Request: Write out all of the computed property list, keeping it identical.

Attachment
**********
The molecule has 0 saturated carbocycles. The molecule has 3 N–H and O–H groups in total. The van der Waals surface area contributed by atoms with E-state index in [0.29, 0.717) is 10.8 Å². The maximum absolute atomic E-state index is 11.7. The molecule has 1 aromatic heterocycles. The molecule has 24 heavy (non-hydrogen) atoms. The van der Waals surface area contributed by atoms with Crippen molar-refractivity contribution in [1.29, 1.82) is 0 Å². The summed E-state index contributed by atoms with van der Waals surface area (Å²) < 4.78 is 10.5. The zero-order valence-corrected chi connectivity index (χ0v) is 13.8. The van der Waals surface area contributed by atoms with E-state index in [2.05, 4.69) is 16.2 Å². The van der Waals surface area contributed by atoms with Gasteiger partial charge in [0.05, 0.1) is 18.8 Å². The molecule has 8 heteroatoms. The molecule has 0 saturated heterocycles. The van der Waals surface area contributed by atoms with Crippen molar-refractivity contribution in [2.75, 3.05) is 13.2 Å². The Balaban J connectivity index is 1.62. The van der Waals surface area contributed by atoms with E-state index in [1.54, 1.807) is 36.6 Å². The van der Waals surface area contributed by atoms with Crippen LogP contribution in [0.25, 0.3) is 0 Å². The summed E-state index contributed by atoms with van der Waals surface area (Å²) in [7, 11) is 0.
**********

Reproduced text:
The molecule has 0 saturated carbocycles. The molecule has 3 N–H and O–H groups in total. The van der Waals surface area contributed by atoms with E-state index in [0.29, 0.717) is 10.8 Å². The maximum absolute atomic E-state index is 11.7. The molecule has 1 aromatic heterocycles. The molecule has 24 heavy (non-hydrogen) atoms. The van der Waals surface area contributed by atoms with Crippen molar-refractivity contribution in [1.29, 1.82) is 0 Å². The summed E-state index contributed by atoms with van der Waals surface area (Å²) < 4.78 is 10.5. The zero-order valence-corrected chi connectivity index (χ0v) is 13.8. The van der Waals surface area contributed by atoms with E-state index in [2.05, 4.69) is 16.2 Å². The van der Waals surface area contributed by atoms with Gasteiger partial charge in [0.05, 0.1) is 18.8 Å². The molecule has 8 heteroatoms. The molecule has 0 saturated heterocycles. The van der Waals surface area contributed by atoms with Crippen molar-refractivity contribution in [2.75, 3.05) is 13.2 Å². The Balaban J connectivity index is 1.62. The van der Waals surface area contributed by atoms with E-state index in [1.54, 1.807) is 36.6 Å². The van der Waals surface area contributed by atoms with Crippen LogP contribution in [0.25, 0.3) is 0 Å². The summed E-state index contributed by atoms with van der Waals surface area (Å²) in [7, 11) is 0.